Western Australia

Western Australia occupies the entire one-third of the Australian continent. It is largest state in Australia and the second largest sub-national entity in the world. It has more than two million population whereas 85% of the population lived in the southwest border of the state. Perth is the state capital of Western Australia. The people of the state are colloquially known as the sandgropers, which is an insect name that is commonly found on the sand dunes of Perth.

Western Australia is bounder by Indian Ocean to the north and west, and by Northern Territory and South Australia to the east. Its mainland comprises of the extremely old Pilbara Craton and Yilgarn Craton. These cratons were merged into Zimbabwe Cratons of South Africa, Karoo, Madagascar, and Deccan Plateau of India. In the Archean Eon, Ur was also merged and eventually became one of the oldest super continents in the globe during that time.

Soils in Western Australia are not fertile. Because of this, the soils are required heavy inputs of chemical fertilizers such as herbicides, insectides, and superphosphate. The causes of the soils’ infertility and fragileness include compaction of soils through hoofed mammals and heavy machineries, and bacterial & invertebrate populations. In addition, th wheatbelt region of the state has loss fresh water and experiencing problems of dryland salinity.

The coastal area of the Western Australia is relatively temperate. Originally, the state is heavily forested and include huge stands of karri trees. Karri is one of the tallest trees in the world. Its agricultural region was on the top nine terrestrial habitats for biodiversity. Compared to other equivalent states, the regions of Western Australia have higher proportion of endemic species.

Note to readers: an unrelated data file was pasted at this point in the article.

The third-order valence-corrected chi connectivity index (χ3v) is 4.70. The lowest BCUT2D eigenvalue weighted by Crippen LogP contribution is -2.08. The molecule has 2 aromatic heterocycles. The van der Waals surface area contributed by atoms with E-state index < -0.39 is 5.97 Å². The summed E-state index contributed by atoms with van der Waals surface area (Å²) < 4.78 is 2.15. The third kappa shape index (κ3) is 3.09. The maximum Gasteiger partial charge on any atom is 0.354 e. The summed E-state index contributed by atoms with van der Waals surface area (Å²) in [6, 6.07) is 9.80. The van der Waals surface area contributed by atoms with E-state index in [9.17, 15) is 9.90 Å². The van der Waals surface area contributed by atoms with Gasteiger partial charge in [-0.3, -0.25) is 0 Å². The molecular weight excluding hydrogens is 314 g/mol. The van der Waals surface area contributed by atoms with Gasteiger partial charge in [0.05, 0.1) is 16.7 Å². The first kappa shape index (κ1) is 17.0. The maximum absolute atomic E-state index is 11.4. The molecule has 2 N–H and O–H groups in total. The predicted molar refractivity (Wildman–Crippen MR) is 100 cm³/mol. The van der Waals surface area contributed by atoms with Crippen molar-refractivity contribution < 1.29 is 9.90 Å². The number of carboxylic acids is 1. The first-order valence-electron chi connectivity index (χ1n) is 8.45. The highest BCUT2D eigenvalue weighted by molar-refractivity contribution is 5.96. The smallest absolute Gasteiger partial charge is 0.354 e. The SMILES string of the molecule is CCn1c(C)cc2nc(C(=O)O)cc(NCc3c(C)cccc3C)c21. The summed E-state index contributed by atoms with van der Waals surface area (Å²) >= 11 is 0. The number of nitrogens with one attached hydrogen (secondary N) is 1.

Western Australia serves as home to more than 540 species of birds wherein 15 of these are endemic to the state. Kimberely and Broome at the southwestern borders are the best areas in the state for the birds. The flora environment in the southwest region of the state consists of numerous invasive plant species and weeds, families, genera, and native vascular plant species.

Just like other states in Australia, the first inhabitants of the Western Australia were the Indigenous Australians. These inhabitants were already well-established before the European settlements began in 17th century. The first recorded European visit on the state was made by Dirk Hartog, a Dutch explorer on October 26, 1616. He first landed on Cape Inscription, Dirk Hartog Island of today.

The present state of Western Australia originated from the establishment of a British settlement in 1826 under King George Sound. In 1832, the state’s name was changed into Albany. The settlement was initiated by British because of the fear that French might established colonies along the coast of the state.

The economy of Western Australia is largely driven by processing and extraction of a diverse range of petroleum and mineral commodities. Its structure is closely connected to the abundance of the state’s natural resources. However, as a result, the state’s economy is more capital intensive compared to other states in the country. Over the years, diversification had provided less reliance on few export markets and more balanced production base.